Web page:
Could You Have a Iodine Deficiency? Check out these symptoms:
- Cold hands and feet
- Dry hair
- Enlarged thyroid gland
- Irritable, restless, and sluggish/slow mental reactions
- Low infant birth weight and/or preterm birth
- Low IQ scores and nurological impairments in newborns
- Preeclampsia and/or miscarriage
- Severe mental retardation, mutism, deafness, and motor spasticity
- Tremors and nervousness
- Weight gain
People with iodine deficiencies are typically those who are pregnant, babies bron to mothers with low iodine, lactating mothers, young infants, and those who suffer from the hardening of arteries. People with cretinism, fibrocystic disease and chronic exposure to percholorate typically need more iodine.
The RDA suggests that we need 150 mcg per day. If you think you’re at risk for a deficiency, your doctor can perform a blood test.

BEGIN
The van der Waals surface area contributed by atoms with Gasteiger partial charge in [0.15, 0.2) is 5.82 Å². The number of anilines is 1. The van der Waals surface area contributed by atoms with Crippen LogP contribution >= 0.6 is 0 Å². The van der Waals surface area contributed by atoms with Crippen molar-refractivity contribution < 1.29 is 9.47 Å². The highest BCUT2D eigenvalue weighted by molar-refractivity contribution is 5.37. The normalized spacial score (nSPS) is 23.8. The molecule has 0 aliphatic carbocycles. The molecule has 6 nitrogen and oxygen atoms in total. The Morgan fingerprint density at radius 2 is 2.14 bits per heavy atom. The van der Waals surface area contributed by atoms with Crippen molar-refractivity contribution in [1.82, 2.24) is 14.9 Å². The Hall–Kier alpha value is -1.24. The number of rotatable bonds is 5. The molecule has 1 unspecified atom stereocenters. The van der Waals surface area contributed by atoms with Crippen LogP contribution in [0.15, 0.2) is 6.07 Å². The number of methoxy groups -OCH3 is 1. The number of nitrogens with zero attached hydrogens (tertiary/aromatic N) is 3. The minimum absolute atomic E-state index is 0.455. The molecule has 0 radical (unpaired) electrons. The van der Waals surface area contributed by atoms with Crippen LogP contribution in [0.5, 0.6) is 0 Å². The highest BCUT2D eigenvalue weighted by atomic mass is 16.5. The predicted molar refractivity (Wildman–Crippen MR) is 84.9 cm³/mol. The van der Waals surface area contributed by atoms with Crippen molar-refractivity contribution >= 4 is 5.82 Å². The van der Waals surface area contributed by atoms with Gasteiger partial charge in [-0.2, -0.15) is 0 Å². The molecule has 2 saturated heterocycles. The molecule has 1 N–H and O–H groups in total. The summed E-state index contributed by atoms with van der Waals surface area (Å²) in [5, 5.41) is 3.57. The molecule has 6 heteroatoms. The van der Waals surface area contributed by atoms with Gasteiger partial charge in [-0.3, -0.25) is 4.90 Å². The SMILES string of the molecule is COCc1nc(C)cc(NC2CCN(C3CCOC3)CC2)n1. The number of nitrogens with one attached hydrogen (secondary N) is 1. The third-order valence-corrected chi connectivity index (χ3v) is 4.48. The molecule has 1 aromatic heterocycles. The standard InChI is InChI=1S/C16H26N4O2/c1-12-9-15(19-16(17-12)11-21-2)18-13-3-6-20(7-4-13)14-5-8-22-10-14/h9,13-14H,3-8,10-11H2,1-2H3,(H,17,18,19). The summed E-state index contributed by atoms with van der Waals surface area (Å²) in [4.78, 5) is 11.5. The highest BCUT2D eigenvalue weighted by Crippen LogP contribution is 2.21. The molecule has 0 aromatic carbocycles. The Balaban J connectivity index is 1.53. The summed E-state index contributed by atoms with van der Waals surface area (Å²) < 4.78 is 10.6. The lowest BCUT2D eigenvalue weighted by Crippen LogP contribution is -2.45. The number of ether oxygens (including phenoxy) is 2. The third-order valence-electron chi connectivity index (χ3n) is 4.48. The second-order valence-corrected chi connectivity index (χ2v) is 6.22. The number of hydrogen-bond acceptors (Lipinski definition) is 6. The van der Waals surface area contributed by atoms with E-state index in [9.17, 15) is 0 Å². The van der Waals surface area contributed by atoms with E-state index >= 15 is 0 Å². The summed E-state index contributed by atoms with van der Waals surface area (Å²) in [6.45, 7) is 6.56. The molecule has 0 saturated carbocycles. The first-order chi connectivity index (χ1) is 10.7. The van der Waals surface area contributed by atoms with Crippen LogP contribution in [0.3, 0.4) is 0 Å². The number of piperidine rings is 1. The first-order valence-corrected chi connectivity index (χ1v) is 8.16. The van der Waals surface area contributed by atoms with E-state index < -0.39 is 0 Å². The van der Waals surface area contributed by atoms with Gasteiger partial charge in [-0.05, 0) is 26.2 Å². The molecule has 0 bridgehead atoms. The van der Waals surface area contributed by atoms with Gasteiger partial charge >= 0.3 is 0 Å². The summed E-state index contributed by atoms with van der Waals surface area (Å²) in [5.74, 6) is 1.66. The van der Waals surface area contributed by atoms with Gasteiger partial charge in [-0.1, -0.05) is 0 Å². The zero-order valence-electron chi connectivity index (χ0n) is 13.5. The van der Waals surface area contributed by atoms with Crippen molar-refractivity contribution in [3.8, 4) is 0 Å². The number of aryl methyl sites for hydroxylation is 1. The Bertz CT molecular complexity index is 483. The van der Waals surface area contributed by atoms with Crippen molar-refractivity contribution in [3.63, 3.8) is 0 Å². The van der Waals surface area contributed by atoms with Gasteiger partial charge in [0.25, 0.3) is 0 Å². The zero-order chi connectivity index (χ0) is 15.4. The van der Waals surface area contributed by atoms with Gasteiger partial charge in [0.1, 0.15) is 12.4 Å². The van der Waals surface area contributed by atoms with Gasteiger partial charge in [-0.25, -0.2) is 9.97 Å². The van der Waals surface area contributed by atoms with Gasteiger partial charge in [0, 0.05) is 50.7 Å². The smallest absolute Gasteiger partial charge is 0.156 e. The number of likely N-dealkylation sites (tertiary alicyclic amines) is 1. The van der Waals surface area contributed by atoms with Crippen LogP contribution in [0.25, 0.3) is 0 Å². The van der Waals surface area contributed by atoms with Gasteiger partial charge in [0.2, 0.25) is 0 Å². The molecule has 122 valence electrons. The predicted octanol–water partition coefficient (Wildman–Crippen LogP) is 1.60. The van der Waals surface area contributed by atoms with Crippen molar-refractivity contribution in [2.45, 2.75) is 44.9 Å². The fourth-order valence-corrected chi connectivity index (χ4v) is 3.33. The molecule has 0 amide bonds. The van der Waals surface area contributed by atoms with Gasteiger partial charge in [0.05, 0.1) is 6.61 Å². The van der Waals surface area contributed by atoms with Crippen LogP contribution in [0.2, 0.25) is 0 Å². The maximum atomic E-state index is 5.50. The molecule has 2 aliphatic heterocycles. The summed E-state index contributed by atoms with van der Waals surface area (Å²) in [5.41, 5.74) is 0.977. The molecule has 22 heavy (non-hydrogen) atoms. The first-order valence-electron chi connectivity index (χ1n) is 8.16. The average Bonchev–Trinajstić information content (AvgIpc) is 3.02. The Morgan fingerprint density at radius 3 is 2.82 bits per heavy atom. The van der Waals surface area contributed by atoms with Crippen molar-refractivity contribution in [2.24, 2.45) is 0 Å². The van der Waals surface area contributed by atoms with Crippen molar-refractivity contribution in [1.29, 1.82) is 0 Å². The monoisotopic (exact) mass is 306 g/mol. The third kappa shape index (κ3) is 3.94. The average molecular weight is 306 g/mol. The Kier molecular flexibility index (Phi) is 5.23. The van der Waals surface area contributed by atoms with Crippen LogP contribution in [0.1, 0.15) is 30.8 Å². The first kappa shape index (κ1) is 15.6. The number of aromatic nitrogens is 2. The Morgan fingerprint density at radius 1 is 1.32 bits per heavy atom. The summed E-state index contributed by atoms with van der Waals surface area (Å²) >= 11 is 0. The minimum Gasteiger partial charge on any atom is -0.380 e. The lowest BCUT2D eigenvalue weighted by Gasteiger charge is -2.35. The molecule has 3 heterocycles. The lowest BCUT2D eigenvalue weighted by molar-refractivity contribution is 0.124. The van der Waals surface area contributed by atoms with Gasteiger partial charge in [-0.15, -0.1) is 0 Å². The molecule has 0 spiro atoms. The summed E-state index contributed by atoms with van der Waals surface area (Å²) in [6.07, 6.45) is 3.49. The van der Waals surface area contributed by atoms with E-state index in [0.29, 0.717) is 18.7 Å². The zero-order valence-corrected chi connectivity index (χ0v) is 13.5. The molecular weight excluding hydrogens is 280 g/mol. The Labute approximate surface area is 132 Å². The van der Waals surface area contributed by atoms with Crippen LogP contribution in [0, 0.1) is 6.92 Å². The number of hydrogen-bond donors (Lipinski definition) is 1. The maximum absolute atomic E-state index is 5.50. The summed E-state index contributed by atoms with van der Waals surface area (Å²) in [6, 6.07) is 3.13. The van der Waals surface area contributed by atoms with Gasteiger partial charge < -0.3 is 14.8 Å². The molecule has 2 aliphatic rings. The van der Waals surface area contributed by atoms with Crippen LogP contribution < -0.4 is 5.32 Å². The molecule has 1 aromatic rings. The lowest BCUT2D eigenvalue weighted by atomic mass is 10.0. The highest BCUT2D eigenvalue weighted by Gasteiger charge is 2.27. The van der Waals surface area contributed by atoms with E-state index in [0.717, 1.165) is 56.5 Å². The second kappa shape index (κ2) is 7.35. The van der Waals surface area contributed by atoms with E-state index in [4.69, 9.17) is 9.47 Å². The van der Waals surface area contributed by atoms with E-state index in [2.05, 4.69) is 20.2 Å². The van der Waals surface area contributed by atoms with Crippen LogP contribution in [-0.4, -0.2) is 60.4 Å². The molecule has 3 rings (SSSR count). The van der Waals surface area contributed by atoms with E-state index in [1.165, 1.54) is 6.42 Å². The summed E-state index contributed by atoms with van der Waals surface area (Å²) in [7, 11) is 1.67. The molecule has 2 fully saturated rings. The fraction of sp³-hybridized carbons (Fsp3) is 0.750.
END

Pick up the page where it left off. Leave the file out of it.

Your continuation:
How do you get more iodine into your diet?
- Eggs, poultry, turkey breast,
- Fish such as cod and tuna
- Dairy products
- Potaotes, navy beans, mushrooms,
- Seafood such as shrimp and seaweeed
SUPER INTERESTING FACT:
I already mentioned it above, but there are certain foods that actually interfere with iodine utilization in the thyroid. These include beans, broccoli, Brussels sprouts, cabbave, cassava, cauliflower, millet, soybeans, and sweet potatoes. When I was chatting about this topic with some of my rec-center friends and readers, they asked me, “Do you have to stop eating them? What do you do?”
My advice from the research I’ve done since this conversation is that if you think you may have thyroid issues–first see a doctor to check. Second, experiment by eliminating goitrogenic foods. Some people say that cooking the vegetables helps deplete the properties that affect the thyroid, but it’s not certain this helps as much as suspected. And for those on thyroid medications like I am now, Dr. Izabella Wentz says,